About

Introduction

Zafar Sulehri has taught at some of the most prominent schools of the city, leaving a generation of children far smarter than they were before. His resume includes multiple branches of Lahore Grammar School, Beacon House, City School, SICAS, and more. He joined Green Hall Academy in 2008, and ever since, he has been helping dozens of students get the grades they want every year.

Qualifications and experience

Sir Zafar Sulehri has taught at LGS Shah Jamal, LGS 1-A/1, LGS Paragon, SICAS, Beaconhouse Liberty, and City School Shalimar Campus. He has a B.Sc in Botany from Punjab University, M.Sc in Botany from Forman Christian College, and returned to Punjab University to pursue research in Microbial Genetics. He is also a member of the Pakistan Botanical Society.

My Story

I found my passion for teaching when I was relegated to the hostels in Sialkot in grade 9. I was in a good school, but it had a monotonous routine—wake up, study, sleep, repeat. In my introversion, I didn’t prefer to keep many friends, so I had a lot of time to myself, ruminating alone, pondering what I really wanted to become when I grew up. I didn’t much care for money, as long as I earned enough for my needs, and I wanted to make a difference to society—to benefit others and not just myself. Should I become a doctor? or a politician? or, perhaps an engineer? I didn’t entirely know, but I kept thinking on it.

I did relatively well at my studies, and soon many of my classmates would come to me, asking for help with their homework and test preparation. I liked to be helpful, so I didn’t mind teaching them. This trend continued till university—when I was studying for my B.Sc in Botany—where I was the best peer tutor around. And it continued through my M.Sc. Until I finally began my postgraduate research in Microbial Genetics, hoping that I could curb famines by studying biotech crops. After three years of assessing, analyzing, and researching, I published my findings in a journal in Punjab University.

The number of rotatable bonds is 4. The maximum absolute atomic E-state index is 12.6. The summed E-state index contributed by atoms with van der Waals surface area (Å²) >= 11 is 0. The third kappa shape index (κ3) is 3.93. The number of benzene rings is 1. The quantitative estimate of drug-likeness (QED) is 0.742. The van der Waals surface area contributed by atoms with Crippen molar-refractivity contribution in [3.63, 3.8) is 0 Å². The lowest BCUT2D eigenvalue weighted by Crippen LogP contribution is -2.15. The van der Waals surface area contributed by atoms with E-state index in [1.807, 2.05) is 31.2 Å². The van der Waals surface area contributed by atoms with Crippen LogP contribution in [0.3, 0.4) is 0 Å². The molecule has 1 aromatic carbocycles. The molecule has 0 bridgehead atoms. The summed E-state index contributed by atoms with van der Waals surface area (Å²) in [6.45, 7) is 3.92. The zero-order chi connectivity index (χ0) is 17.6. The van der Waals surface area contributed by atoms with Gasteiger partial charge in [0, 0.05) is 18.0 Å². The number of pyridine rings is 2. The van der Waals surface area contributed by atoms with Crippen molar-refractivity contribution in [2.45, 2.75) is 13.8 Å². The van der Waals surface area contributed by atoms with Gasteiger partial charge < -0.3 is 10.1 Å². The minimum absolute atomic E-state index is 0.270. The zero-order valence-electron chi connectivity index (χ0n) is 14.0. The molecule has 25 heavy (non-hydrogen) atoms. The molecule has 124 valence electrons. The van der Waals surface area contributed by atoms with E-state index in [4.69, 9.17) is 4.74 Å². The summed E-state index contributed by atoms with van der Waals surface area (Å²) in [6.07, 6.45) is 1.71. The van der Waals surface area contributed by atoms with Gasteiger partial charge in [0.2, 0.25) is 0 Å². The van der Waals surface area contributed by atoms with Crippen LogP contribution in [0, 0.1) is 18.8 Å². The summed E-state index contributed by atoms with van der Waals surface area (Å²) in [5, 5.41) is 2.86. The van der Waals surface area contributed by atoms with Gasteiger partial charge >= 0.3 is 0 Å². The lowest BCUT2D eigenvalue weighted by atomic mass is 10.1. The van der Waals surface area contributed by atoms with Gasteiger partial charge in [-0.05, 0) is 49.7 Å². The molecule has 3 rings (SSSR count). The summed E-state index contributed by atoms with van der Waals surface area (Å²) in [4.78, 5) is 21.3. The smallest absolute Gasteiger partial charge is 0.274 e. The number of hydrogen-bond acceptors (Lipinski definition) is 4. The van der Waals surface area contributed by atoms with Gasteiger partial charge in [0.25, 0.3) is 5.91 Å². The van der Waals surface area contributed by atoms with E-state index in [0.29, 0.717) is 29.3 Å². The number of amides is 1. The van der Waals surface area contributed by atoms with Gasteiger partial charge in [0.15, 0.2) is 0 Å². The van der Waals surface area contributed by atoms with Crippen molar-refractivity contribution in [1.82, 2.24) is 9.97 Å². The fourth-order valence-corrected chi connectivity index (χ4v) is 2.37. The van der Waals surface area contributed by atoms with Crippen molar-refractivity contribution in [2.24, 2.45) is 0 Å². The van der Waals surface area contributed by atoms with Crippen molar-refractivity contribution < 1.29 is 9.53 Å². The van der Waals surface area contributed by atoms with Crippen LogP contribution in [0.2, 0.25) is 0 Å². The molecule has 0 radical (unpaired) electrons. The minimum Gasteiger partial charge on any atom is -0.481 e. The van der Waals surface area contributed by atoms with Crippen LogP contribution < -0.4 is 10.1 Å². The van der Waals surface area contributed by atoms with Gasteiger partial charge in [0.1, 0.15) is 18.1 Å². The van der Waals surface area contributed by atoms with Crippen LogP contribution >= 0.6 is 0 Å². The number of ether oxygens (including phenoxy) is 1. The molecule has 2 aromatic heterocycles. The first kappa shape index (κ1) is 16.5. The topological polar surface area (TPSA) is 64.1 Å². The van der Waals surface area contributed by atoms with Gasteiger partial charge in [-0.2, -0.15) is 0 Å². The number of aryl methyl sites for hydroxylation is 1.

I had done it, I had completed my first research project. But I didn’t feel what I hoped to. Research was noble, but it wasn’t something I was enjoying. I knew I was making a difference, but it was slow, barely dynamic. I needed something with vigor, something that let me see the difference right in front of my eyes as I caused it.

That’s when I began teaching.

I knew I could do it; I’d virtually spent most of my life doing it. Now, I needed to see if I could do it well enough to be paid. I started off teaching Biology at LGS Shah Jamal, where my students went on to obtain A grades and, eventually, gain admission in some of the best medical universities in Pakistan, including Aga Khan University! When I taught my first batch of students and witnessed them achieve so much, I realized this was my calling. I was making researchers, doctors, surgeons—people who were life savers. I was giving these children an education, and they, in turn, went forward and used that education to save lives. There could be no bigger honor for me.